Are Canadians too fat?

Think we’re thinner than our American counterparts? Think again. Find out why Canada is suffering from a weight epidemic

Are Canadians too fat?

Source: Web exclusive, November 2009

Canadians are too fat

According to the Canadian Heart and Stroke Foundation, almost 60 percent of Canadian adults are overweight or obese. That percentage has grown rapidly in the past three decades’40 percent of the population was overweight or obese in the early 1970s.

Canada is one of the fattest countries in the world, says Richard Béliveau, chair for cancer prevention and treatment at the University of Quebec in Montreal and author of Eating Well, Living Well (McClelland & Stewart). ‘All of the industrialized countries are in the major leagues [in terms of overweight and obesity].’

Why it’s a problem

‘Obesity is a common denominator to all chronic diseases,’ says Béliveau. Studies show that overweight and obesity are linked to type-2 diabetes, cardiovascular problems and cancers such as breast, colon and prostate.

‘What’s killing us today is not the flu or mad cow disease, it’s chronic diseases.’ In fact, cancer, heart disease and stroke accounted for 58 percent of all deaths in Canada in 2005.

Obesity costs the Canadian economy as well. According to Statistics Canada, obesity was estimated to cost the economy more than $4 billion in 2005.

We are not alone

Canadians aren’t the only people dealing with the cost of expanding waistlines.

‘The World Health Organization is talking about ‘globesity,’ or global obesity, a [term] that was developed to indicate that the obesity epidemic is spreading worldwide,‘ says Béliveau. In fact, countries that have never had an obesity problem before are suffering from the epidemic. As an example of this growing trend, Béliveau points to Mexico, where the obesity rate has increased by 600 percent in little more than a decade.

Why we’re getting fatter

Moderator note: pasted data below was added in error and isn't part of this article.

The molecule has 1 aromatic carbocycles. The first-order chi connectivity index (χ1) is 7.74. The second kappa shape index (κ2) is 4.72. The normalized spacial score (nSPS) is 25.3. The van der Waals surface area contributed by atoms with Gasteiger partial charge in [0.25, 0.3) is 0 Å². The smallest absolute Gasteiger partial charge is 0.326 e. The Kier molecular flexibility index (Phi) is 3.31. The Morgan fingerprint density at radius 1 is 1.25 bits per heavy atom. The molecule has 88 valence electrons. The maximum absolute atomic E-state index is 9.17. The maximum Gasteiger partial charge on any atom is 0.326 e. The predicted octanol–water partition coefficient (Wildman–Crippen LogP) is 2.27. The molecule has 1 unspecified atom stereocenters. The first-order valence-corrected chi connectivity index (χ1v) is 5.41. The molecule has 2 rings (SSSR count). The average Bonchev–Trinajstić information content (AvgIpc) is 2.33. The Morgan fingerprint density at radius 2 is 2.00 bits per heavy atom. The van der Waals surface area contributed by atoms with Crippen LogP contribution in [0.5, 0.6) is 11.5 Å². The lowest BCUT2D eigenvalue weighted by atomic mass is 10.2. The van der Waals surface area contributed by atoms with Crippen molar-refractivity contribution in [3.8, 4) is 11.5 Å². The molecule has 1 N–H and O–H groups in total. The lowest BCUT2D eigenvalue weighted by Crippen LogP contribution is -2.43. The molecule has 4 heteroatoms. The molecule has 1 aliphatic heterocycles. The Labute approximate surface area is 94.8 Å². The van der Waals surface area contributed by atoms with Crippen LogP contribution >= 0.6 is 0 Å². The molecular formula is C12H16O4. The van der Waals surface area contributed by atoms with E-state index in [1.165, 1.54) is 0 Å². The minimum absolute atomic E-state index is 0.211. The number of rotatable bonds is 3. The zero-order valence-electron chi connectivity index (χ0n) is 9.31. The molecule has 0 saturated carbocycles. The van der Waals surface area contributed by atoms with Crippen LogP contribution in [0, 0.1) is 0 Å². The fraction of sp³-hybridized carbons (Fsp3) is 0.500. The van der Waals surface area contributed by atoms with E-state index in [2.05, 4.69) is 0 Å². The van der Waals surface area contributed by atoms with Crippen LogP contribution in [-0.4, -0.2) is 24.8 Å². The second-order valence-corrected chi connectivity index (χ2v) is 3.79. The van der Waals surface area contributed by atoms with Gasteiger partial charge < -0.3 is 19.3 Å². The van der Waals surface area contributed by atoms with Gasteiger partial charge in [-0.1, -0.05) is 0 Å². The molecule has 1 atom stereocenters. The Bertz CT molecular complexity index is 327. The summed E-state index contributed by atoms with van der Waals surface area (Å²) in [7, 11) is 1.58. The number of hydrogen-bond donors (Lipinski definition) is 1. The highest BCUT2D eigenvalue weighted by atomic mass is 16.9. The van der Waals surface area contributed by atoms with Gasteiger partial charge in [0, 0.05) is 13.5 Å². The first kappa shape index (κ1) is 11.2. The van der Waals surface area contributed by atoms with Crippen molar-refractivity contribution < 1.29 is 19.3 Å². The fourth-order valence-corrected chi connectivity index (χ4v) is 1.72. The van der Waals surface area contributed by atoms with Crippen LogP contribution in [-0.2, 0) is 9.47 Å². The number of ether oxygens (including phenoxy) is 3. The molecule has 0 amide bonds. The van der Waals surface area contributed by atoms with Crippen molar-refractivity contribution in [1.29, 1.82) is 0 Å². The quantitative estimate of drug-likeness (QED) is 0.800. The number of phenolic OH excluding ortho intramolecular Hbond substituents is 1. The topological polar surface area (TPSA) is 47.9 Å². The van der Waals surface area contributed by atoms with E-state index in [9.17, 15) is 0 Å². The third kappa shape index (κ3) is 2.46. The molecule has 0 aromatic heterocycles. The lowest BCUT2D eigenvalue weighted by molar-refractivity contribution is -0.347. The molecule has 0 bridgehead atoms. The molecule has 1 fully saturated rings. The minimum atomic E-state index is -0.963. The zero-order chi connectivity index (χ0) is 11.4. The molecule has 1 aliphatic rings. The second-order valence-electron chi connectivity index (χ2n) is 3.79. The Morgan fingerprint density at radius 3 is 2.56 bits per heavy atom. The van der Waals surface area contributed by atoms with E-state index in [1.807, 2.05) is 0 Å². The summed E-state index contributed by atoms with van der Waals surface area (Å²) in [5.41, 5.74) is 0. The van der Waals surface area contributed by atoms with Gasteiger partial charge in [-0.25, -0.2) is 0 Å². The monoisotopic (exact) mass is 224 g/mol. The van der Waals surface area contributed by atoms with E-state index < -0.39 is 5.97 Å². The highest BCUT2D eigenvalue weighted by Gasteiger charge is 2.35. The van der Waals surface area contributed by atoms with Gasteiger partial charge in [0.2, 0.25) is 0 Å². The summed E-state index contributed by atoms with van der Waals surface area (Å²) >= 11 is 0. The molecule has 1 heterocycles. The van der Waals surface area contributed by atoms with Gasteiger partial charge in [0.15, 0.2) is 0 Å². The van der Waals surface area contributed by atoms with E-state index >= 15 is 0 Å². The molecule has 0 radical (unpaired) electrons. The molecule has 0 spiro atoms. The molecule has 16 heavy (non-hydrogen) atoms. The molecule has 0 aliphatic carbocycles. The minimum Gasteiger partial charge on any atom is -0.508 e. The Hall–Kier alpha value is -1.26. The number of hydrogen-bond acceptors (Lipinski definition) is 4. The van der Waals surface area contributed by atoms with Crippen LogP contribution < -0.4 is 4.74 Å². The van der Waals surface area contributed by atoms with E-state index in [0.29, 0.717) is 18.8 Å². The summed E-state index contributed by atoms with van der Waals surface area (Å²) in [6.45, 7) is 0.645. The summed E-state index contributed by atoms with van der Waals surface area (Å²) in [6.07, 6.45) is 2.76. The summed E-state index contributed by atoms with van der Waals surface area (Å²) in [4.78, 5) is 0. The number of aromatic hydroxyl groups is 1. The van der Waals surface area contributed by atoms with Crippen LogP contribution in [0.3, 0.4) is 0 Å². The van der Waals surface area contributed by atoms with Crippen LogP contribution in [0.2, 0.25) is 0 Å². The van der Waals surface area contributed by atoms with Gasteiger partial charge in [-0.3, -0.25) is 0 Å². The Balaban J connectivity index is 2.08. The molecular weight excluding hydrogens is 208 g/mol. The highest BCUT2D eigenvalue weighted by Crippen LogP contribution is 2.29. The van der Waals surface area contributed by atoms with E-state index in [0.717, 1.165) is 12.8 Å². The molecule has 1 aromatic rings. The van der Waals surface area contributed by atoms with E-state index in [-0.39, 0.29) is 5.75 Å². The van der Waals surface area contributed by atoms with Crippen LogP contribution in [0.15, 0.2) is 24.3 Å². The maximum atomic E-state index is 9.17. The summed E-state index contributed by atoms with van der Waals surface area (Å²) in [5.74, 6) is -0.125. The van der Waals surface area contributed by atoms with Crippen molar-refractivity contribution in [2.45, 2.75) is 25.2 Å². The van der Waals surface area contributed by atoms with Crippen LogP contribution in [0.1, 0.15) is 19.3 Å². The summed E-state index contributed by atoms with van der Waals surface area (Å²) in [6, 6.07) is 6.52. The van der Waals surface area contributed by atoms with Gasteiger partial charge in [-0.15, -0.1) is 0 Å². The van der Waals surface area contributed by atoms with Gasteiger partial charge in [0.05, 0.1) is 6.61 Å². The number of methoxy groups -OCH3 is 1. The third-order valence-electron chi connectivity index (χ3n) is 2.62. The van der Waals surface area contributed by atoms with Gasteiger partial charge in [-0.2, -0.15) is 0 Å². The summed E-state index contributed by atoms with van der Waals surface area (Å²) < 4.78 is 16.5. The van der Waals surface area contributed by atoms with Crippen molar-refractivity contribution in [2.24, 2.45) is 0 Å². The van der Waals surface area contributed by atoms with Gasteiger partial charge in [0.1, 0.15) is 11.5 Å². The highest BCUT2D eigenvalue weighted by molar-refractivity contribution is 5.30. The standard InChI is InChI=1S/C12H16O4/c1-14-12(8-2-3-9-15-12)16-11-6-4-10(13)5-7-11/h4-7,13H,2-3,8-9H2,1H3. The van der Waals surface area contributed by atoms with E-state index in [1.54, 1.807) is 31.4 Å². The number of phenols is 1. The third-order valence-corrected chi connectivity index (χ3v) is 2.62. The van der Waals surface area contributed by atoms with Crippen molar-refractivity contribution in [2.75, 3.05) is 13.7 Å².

It started in the 1980s when the population became more sedentary, says Béliveau. ‘People stopped moving and increased their intake of calorie-dense food.’

Indeed, we are spoiled for choice when it comes to high-calorie food. In his book, Béliveau writes that 300,000 food products are available to the U.S. consumer and 10,000 more are added each year. Add to that the importance of sugar and salt in these commercially produced foods and the fact that we spend an increasing amount of time sitting in front of screens and you’ve got the recipe for an overweight world.

What we can do about it

According to Dr. Béliveau, an estimated 90 percent of type-2 diabetes, 82 percent of cardiovascular disease and 70 percent of cancer cases can be prevented if people adapt a healthier lifestyle. But that doesn’t mean shifting from one extreme to another with your diet and exercise. ‘Forget about all the diets and the stupidity written about sugar, fat and protein,’ says Béliveau. ‘If you gain weight it’s because you’re eating too many calories compared to what you’re burning.’ In his book, he writes that a 10 percent difference between calories eaten and calories burned can lead to 14 kg of weight gain in just one year.

Here are Dr. Béliveau’s five golden rules of chronic disease prevention:

1. Don’t smoke.
2. Maintain a normal weight with a BMI between 19 and 24.
3. Eat lots of plant products such as fruits, vegetables and whole grains.
4. Exercise for at least 30 minutes a day.

5. Reduce your intake of sugary and fatty foods, especially fast food.

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